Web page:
Tonight I went to see the newest Spike Lee movie, knowing not much about it other than radio adverts I had heard. But knowing it was Spike Lee, and Adam Driver was involved I was up for seeing it.
I would highly recommend this film. Entertaining and clever, with lots of laugh out loud moments but also some very poignant and relevant subject matter.
It’s set in 1970s America during the civil rights movement. We see a rookie cop Ron Stallworth (John David Washington) join Colorado Springs police as their first black officer, and struggle with all that entails.
He manages to infiltrate the Ku Klux Klan on the phone and convinces a white Jewish colleague (Adam Driver) to play him in person.
The film portrays the racial struggles of the time well, but also makes clear references to the current political climate in America. There are references to a racist getting into the position of President, America first and other large nods to the Trump administration. I found myself angry throughout that we as a society have not made as much progress as we should have in 40 years.
The pace of the film varies and there are a variety of different styles used in the film. Some scenes felt odd and out of place with the rest of the time (the dancing and singing scene) but the speech at the black student union at the start was very artful they way it moves and focuses on the faces as if you are experiencing the speech through their reactions. There is a set piece later that flicks between a klan meeting and a speech at the student union, this is very well done and the contrast incredibly striking.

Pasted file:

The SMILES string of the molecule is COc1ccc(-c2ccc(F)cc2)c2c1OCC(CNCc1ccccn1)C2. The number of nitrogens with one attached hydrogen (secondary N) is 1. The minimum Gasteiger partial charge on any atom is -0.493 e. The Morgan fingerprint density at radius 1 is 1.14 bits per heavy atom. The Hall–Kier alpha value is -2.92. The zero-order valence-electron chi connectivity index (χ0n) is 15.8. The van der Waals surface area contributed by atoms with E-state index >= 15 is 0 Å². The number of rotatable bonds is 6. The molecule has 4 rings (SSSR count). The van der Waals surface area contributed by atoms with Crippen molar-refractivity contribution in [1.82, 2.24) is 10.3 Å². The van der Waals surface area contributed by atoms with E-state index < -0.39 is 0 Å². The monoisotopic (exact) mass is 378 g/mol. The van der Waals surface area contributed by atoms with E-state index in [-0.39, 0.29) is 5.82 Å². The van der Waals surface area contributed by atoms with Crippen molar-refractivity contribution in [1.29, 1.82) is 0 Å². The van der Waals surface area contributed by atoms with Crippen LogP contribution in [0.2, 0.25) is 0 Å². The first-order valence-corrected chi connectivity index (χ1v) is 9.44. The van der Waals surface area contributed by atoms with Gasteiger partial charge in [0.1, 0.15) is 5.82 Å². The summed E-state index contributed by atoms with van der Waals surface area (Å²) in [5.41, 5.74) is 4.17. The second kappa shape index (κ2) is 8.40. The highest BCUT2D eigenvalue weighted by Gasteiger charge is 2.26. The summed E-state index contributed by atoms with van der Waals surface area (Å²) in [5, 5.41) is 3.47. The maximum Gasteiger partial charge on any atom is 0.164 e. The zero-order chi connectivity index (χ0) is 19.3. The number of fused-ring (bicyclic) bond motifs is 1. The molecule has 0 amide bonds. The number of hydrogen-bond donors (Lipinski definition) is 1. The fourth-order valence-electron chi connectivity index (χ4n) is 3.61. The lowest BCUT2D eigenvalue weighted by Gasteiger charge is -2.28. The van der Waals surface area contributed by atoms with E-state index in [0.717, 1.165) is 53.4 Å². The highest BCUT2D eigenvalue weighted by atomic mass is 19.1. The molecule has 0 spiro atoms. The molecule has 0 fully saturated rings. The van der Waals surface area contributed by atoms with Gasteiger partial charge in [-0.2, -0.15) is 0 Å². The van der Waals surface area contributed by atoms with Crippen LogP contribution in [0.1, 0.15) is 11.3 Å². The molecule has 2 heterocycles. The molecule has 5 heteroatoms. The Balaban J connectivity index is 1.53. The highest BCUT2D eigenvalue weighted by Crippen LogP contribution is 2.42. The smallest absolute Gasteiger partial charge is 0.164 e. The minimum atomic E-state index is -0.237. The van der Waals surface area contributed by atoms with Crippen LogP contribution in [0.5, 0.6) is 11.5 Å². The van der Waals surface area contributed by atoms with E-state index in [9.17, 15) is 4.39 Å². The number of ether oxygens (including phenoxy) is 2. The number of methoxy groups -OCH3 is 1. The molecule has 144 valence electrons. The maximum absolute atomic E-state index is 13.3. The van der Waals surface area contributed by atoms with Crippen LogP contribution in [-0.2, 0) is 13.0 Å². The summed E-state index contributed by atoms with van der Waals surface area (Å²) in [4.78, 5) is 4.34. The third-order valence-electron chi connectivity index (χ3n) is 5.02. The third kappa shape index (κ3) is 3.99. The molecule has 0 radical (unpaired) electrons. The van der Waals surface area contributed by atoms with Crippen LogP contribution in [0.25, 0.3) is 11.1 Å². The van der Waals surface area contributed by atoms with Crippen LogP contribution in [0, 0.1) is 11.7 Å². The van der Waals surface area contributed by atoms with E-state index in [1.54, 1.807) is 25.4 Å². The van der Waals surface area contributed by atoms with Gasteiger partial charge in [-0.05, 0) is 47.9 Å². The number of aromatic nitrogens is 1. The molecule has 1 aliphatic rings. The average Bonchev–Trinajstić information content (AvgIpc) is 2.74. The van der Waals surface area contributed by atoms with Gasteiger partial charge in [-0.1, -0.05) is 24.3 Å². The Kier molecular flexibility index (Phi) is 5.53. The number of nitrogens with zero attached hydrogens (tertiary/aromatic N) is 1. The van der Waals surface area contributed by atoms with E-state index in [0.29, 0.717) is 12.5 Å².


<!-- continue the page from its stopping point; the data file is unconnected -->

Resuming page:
The film was very balanced. The klan members are rightly portrayed as bigoted and extremist, but there are a range of positive white characters. John David Washington carries the film on his shoulders with ease, and is a very likeable character; but the balance comes from his love interest Patrice who shows her bigotry towards the police and that steadfast devotion to any cause can lead to tunnel vision, as she showed unwillingness to accept there might be other ways than her own to further her cause. Of course the language used throughout is abhorrent, but of course represents what people of colour experienced at the time, and still do today.
The most haunting aspect of the film is some real world footage from 2017 Charlottesville at the very end. It was such a stark contrast from the film, despite the allusions to the current relevance they whole room seemed to stop breathing. It was totally still as everyone took in the reality that this level of racism we had been laughing at the ridiculousness of during the film is still alive and well. The emotion that hit me during this set piece was a mix between sadness and anger; which I hope everyone else felt.
Overall I really enjoyed the film, and it is very much worth a watch for both the comedy and the relevance to todays issues. I did overhear some others saying they found it slow, and I will say if you are looking for a fast paced action movie, you won’t get that. But I wouldn’t be surprised if there are some nominations for this movie.